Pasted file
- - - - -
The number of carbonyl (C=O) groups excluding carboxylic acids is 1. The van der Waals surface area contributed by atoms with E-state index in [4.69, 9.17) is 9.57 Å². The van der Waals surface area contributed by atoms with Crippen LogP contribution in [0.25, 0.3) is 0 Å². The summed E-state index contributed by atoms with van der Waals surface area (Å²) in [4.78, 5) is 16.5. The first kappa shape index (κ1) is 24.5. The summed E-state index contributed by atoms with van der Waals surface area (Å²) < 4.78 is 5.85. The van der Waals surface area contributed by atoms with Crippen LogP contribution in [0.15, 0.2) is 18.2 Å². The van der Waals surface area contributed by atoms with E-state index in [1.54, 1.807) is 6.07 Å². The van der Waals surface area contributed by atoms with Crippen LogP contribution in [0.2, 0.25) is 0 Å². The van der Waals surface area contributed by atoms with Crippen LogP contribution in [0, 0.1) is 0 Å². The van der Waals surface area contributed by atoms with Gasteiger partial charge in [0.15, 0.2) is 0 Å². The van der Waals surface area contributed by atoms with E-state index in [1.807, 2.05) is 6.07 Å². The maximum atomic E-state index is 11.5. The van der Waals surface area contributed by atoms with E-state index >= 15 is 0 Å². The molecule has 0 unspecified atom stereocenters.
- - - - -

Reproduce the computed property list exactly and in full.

The number of carbonyl (C=O) groups excluding carboxylic acids is 1. The van der Waals surface area contributed by atoms with E-state index in [4.69, 9.17) is 9.57 Å². The van der Waals surface area contributed by atoms with Crippen LogP contribution in [0.25, 0.3) is 0 Å². The summed E-state index contributed by atoms with van der Waals surface area (Å²) in [4.78, 5) is 16.5. The first kappa shape index (κ1) is 24.5. The summed E-state index contributed by atoms with van der Waals surface area (Å²) < 4.78 is 5.85. The van der Waals surface area contributed by atoms with Crippen LogP contribution in [0.15, 0.2) is 18.2 Å². The van der Waals surface area contributed by atoms with E-state index in [1.54, 1.807) is 6.07 Å². The van der Waals surface area contributed by atoms with Crippen LogP contribution in [0.2, 0.25) is 0 Å². The van der Waals surface area contributed by atoms with Crippen LogP contribution in [0, 0.1) is 0 Å². The van der Waals surface area contributed by atoms with Gasteiger partial charge in [0.15, 0.2) is 0 Å². The van der Waals surface area contributed by atoms with E-state index in [1.807, 2.05) is 6.07 Å². The maximum atomic E-state index is 11.5. The van der Waals surface area contributed by atoms with E-state index >= 15 is 0 Å². The molecule has 0 unspecified atom stereocenters.